If the 46,000 U.S. troops in Iraq now (and the 166,000 U.S. troops deployed there during the 2007 surge) have not been able to shut down the Iranian weapons pipeline, there is no reason to believe that the 10,000 troops the Obama administration would have stay in the country could do so. And even if Iran’s weapons continued to flow into Iraq after 2011, the U.S. military would have few appealing options for addressing the problem along the 900-mile Iran-Iraq border.
The United States could choose to target assets and operatives outside of Iraq that are connected with Iran’s Revolutionary Guard. But that would not be wise, either. In 2008, U.S. special operations forces did something similar when they killed Abu Ghadiya, an al Qaeda commander, in Sukkariyah, a city near Syria’s border with Iraq. The mission did nothing to convince the Syrian government to close its borders to al Qaeda, which U.S. officials claimed Syria had been directly supporting. Such a move against Iran would be perceived as an attack on the state, and any resulting retaliation would needlessly place Americans in Iraq in immediate danger.
If the Obama administration believes that leaving troops in Iraq would prevent the impression that Iran is “driving us out,” as a senior U.S. defense official put it, it should reconsider. The United States should not indefinitely maintain 10,000 troops in Iraq for second-order psychological reasons, such as attempting to alter the thinking of Tehran’s opaque political leadership structure. Furthermore, U.S. strategy in Iraq should not be based on what Tehran might say about it.
Instead, the United States ought to base its Iraq strategy on a clear-eyed assessment of national interests, which would mean ending the U.S. military presence, reducing the operation’s financial burden on U.S. taxpayers, and providing assistance to Iraq so that it can defend its borders. Sooner or later (and probably sooner) Iraq must be able to protect its own sovereign territory. Whether it succeeds is not a matter of resources; as U.S. Secretary of Defense Leon Panetta recently noted, the “damn country has a hell of a lot of resources.” It is primarily a matter of Baghdad’s political will, which was lacking when 166,000 U.S. troops were fighting the Sunni-led insurgency at a cost of some $12 billion a month in 2007, and remains lacking today.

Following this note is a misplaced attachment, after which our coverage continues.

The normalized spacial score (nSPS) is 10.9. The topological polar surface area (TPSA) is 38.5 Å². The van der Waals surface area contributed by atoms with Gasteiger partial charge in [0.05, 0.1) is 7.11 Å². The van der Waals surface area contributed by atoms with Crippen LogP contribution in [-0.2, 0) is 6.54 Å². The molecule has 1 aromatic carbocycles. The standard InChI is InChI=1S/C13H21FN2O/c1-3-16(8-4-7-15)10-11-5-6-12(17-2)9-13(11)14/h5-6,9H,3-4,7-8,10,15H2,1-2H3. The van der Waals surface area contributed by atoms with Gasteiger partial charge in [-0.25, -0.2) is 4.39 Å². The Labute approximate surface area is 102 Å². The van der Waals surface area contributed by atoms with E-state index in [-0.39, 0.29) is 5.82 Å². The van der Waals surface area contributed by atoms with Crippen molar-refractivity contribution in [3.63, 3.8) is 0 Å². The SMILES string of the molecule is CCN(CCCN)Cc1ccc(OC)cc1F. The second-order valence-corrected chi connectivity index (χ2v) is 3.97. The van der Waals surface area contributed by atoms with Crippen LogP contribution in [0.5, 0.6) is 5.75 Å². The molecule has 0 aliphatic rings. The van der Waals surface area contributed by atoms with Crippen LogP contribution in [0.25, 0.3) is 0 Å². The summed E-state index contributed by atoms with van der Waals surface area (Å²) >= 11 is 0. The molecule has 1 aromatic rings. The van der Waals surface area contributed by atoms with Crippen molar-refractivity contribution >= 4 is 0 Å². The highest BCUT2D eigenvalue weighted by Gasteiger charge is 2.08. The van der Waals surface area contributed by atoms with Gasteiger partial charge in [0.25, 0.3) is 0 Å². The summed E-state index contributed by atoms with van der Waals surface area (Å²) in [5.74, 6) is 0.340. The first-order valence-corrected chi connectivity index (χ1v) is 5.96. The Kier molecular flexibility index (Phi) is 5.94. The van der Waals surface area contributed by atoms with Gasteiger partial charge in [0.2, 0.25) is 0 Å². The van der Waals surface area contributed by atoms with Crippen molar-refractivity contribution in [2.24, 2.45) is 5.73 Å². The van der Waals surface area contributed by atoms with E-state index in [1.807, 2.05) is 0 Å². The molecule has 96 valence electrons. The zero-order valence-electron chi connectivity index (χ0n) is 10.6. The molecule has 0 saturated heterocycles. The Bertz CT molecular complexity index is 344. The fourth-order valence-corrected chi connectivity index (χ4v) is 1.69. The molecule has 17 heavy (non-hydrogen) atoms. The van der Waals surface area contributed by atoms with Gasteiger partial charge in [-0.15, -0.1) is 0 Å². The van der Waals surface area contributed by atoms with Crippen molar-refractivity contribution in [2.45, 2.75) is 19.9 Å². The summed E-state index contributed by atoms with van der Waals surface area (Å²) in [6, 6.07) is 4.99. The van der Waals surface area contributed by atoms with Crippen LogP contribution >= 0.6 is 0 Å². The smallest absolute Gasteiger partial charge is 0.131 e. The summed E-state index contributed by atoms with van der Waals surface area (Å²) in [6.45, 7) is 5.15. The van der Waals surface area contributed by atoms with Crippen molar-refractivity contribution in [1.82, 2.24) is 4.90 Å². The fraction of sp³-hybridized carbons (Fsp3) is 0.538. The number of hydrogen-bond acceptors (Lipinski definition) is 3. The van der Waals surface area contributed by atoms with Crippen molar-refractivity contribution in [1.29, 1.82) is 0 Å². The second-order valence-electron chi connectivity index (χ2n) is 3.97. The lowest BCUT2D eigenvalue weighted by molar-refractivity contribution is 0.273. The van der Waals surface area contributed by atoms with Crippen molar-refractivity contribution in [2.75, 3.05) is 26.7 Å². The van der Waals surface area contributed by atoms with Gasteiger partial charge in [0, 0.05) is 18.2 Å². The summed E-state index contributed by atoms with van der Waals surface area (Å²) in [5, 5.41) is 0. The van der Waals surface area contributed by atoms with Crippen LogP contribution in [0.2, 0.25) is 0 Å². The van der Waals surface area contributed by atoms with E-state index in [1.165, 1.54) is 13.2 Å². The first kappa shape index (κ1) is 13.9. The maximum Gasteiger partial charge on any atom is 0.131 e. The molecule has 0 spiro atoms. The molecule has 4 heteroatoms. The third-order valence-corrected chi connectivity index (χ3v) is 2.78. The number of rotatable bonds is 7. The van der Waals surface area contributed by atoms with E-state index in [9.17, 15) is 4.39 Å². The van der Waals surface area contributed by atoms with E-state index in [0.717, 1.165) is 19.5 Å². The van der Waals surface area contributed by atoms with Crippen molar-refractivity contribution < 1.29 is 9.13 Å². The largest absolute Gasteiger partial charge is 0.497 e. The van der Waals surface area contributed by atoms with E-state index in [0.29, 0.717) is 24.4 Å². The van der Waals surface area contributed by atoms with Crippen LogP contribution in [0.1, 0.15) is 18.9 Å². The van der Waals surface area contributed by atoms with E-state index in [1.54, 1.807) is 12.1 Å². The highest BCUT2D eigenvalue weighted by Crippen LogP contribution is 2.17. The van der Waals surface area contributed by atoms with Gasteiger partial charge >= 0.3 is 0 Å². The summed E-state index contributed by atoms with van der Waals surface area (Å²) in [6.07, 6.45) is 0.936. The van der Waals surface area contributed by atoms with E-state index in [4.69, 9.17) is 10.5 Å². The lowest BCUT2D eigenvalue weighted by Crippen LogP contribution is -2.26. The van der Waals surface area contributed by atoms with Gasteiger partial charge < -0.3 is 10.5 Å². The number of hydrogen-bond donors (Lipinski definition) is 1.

In the meantime, the United States should continue to help build up Iraq’s military capacity. As in other countries, this effort should be led by the State Department in Washington and the U.S. embassy’s Office of Security Cooperation in Baghdad. Efforts should include training Iraqi Ministry of Interior police and border forces, educating Iraqi officers at U.S. war colleges and academies, conducting military-military exchanges, and sharing intelligence. The United States could also help by selling Iraq advanced conventional weaponry; Iraq is reportedly interested in buying 36 F-16 fighter jets from Lockheed Martin.
If the Obama administration does convince Maliki to ask U.S. troops to stay, it must explain what the operational constraints of a new SOFA would be, and provide a new timetable for withdrawal. Moreover, in a war that two-thirds of U.S. citizens oppose and that has left 4,474 U.S. soldiers dead, Obama should be pressed to provide a clear and compelling reason why leaving 10,000 troops in Iraq is in the United States’ national interest and, more specifically, how it would plausibly mitigate Iranian influence. Despite his mastery of rhetoric and eloquence, chances are that he will not be able to, which is why the United States should implement the 2008 SOFA now and finally end its military presence in Iraq.